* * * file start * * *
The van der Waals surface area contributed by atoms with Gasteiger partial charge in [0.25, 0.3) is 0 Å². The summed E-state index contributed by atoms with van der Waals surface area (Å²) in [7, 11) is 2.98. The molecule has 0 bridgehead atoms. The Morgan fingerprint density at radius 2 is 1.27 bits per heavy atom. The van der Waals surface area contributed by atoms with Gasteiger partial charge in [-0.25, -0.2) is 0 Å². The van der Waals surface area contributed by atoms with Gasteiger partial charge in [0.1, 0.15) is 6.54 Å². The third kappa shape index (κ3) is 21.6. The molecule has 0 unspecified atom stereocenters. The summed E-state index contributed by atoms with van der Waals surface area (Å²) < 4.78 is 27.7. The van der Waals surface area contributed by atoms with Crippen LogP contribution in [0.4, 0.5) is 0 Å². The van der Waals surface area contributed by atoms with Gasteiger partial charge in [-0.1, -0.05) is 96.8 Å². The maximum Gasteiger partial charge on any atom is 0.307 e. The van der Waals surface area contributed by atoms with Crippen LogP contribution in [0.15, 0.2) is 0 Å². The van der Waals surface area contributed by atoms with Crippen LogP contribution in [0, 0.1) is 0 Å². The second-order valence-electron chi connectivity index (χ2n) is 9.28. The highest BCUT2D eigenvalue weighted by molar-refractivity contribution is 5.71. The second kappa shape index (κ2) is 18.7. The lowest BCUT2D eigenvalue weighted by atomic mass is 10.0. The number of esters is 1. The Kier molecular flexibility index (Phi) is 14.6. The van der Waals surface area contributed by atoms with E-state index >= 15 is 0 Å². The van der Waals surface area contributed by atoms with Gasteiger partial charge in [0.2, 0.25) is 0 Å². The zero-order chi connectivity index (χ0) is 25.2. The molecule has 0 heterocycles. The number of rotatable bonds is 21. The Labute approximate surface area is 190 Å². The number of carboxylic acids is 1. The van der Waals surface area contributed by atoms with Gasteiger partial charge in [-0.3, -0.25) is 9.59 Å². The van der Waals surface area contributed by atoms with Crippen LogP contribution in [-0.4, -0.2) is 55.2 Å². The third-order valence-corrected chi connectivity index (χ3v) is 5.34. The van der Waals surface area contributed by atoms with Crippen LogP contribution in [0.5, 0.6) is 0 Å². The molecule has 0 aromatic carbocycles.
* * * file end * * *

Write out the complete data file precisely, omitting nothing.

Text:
The van der Waals surface area contributed by atoms with Gasteiger partial charge in [0.25, 0.3) is 0 Å². The summed E-state index contributed by atoms with van der Waals surface area (Å²) in [7, 11) is 2.98. The molecule has 0 bridgehead atoms. The Morgan fingerprint density at radius 2 is 1.27 bits per heavy atom. The van der Waals surface area contributed by atoms with Gasteiger partial charge in [-0.25, -0.2) is 0 Å². The van der Waals surface area contributed by atoms with Gasteiger partial charge in [0.1, 0.15) is 6.54 Å². The third kappa shape index (κ3) is 21.6. The molecule has 0 unspecified atom stereocenters. The summed E-state index contributed by atoms with van der Waals surface area (Å²) < 4.78 is 27.7. The van der Waals surface area contributed by atoms with Crippen LogP contribution in [0.4, 0.5) is 0 Å². The van der Waals surface area contributed by atoms with Gasteiger partial charge in [-0.1, -0.05) is 96.8 Å². The maximum Gasteiger partial charge on any atom is 0.307 e. The van der Waals surface area contributed by atoms with Crippen LogP contribution in [0.15, 0.2) is 0 Å². The van der Waals surface area contributed by atoms with Crippen LogP contribution in [0, 0.1) is 0 Å². The second-order valence-electron chi connectivity index (χ2n) is 9.28. The highest BCUT2D eigenvalue weighted by molar-refractivity contribution is 5.71. The second kappa shape index (κ2) is 18.7. The lowest BCUT2D eigenvalue weighted by atomic mass is 10.0. The number of esters is 1. The Kier molecular flexibility index (Phi) is 14.6. The van der Waals surface area contributed by atoms with E-state index >= 15 is 0 Å². The van der Waals surface area contributed by atoms with Gasteiger partial charge in [0.2, 0.25) is 0 Å². The zero-order chi connectivity index (χ0) is 25.2. The molecule has 0 heterocycles. The number of rotatable bonds is 21. The Labute approximate surface area is 190 Å². The number of carboxylic acids is 1. The van der Waals surface area contributed by atoms with Gasteiger partial charge in [-0.3, -0.25) is 9.59 Å². The van der Waals surface area contributed by atoms with Crippen LogP contribution in [-0.4, -0.2) is 55.2 Å². The third-order valence-corrected chi connectivity index (χ3v) is 5.34. The van der Waals surface area contributed by atoms with Crippen LogP contribution in [0.5, 0.6) is 0 Å². The molecule has 0 aromatic carbocycles.